Coal mines in China have experienced a series of incidents, one of the consequences of which was a decrease in the amount of computing power on the bitcoin network. According to the official news agency of the PRC government, Xinhua, there have been three such incidents in the past two weeks, caused by gas explosions and floods. In the course of the incidents that took place in Xinjiang and Guizhou over the past two days, 12 people died, 21 were blocked.
The incident attracted considerable attention of the relevant authorities, the newspaper adds. As a result, on-site checks were organized regarding the security measures taken, and the supply of electricity to large data centers was cut.
During the rainy season in China in the summer, most bitcoin miners use hydropower in its rich regions. From October to May, most of them move to the northern provinces, including Xinjiang and Inner Mongolia, to mine cryptocurrency. According to the University of Cambridge, Xinjiang now accounts for about a quarter of the world’s Bitcoin hashrate.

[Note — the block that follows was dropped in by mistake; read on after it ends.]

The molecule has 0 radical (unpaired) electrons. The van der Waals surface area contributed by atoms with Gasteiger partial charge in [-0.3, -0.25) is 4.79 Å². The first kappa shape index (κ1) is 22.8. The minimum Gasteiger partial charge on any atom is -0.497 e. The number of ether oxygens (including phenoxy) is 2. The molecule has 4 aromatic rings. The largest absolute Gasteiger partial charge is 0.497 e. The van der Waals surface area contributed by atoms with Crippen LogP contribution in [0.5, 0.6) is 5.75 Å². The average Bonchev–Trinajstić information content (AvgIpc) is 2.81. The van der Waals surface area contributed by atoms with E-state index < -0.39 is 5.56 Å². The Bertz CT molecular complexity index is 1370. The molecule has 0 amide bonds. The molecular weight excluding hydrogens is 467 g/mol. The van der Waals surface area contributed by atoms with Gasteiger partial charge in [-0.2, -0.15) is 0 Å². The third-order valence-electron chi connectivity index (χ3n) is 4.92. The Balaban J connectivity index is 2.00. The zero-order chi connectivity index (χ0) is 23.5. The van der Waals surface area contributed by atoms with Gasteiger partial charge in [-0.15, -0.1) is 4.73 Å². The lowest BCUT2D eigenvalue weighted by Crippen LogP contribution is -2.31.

The founder of the Chinese exchange AEX said that “the large data centers in Xinjiang, in fact, have all been de-energized to carry out safety-related work in the mines.”
“The data centers are expected to resume in about a week,” he added.
Over the past 24 hours, the hashrate of major Chinese bitcoin mining pools, including F2Pool, Poolin, BTC.com and Antpool, has dropped by 10-35%, according to BTC.com data. The current changes have so far found only a slight reflection on the charts of the total bitcoin hash rate. The average block time on the network is now 9 minutes 14 seconds. It can, however, increase if the problem is not quickly resolved or if miners are not lucky enough to find suitable values to add blocks. Bitcoin mining difficulty was recalculated last night and climbed to another high of 23.58 T.
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